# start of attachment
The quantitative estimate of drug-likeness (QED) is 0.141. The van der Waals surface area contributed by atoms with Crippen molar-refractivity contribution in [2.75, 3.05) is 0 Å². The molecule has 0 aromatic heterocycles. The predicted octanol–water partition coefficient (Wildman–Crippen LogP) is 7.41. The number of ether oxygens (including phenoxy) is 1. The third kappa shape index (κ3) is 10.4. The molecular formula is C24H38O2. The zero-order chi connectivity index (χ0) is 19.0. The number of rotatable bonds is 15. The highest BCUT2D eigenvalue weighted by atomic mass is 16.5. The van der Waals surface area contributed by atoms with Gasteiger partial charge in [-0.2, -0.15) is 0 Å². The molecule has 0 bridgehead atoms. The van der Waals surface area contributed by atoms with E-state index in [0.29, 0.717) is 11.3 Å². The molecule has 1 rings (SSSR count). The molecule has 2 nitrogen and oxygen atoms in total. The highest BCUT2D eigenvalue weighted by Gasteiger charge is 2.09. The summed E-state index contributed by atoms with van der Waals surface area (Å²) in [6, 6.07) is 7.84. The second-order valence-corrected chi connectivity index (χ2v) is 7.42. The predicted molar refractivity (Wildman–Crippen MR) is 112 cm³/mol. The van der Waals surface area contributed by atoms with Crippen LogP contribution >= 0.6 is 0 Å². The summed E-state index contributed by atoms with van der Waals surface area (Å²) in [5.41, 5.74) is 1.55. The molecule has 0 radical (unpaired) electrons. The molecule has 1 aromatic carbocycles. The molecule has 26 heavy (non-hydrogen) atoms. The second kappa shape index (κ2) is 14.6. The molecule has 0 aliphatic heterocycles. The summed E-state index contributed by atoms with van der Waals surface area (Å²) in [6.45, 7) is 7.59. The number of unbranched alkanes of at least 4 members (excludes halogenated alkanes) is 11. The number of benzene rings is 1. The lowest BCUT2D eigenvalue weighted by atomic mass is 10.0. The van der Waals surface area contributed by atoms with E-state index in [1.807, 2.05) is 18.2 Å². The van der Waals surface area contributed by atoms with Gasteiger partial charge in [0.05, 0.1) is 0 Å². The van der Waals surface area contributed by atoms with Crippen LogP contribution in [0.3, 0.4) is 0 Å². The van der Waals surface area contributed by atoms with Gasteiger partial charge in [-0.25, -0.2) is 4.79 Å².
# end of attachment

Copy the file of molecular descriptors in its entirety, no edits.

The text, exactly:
The quantitative estimate of drug-likeness (QED) is 0.141. The van der Waals surface area contributed by atoms with Crippen molar-refractivity contribution in [2.75, 3.05) is 0 Å². The molecule has 0 aromatic heterocycles. The predicted octanol–water partition coefficient (Wildman–Crippen LogP) is 7.41. The number of ether oxygens (including phenoxy) is 1. The third kappa shape index (κ3) is 10.4. The molecular formula is C24H38O2. The zero-order chi connectivity index (χ0) is 19.0. The number of rotatable bonds is 15. The highest BCUT2D eigenvalue weighted by atomic mass is 16.5. The van der Waals surface area contributed by atoms with Gasteiger partial charge in [-0.2, -0.15) is 0 Å². The molecule has 0 bridgehead atoms. The van der Waals surface area contributed by atoms with E-state index in [0.29, 0.717) is 11.3 Å². The molecule has 1 rings (SSSR count). The molecule has 2 nitrogen and oxygen atoms in total. The highest BCUT2D eigenvalue weighted by Gasteiger charge is 2.09. The summed E-state index contributed by atoms with van der Waals surface area (Å²) in [6, 6.07) is 7.84. The second-order valence-corrected chi connectivity index (χ2v) is 7.42. The predicted molar refractivity (Wildman–Crippen MR) is 112 cm³/mol. The van der Waals surface area contributed by atoms with Crippen LogP contribution >= 0.6 is 0 Å². The summed E-state index contributed by atoms with van der Waals surface area (Å²) in [5.41, 5.74) is 1.55. The molecule has 0 radical (unpaired) electrons. The molecule has 1 aromatic carbocycles. The molecule has 26 heavy (non-hydrogen) atoms. The second kappa shape index (κ2) is 14.6. The molecule has 0 aliphatic heterocycles. The summed E-state index contributed by atoms with van der Waals surface area (Å²) in [6.45, 7) is 7.59. The number of unbranched alkanes of at least 4 members (excludes halogenated alkanes) is 11. The number of benzene rings is 1. The lowest BCUT2D eigenvalue weighted by atomic mass is 10.0. The van der Waals surface area contributed by atoms with E-state index in [1.807, 2.05) is 18.2 Å². The van der Waals surface area contributed by atoms with Gasteiger partial charge in [0.05, 0.1) is 0 Å². The van der Waals surface area contributed by atoms with Crippen LogP contribution in [0.3, 0.4) is 0 Å². The van der Waals surface area contributed by atoms with Gasteiger partial charge in [-0.25, -0.2) is 4.79 Å².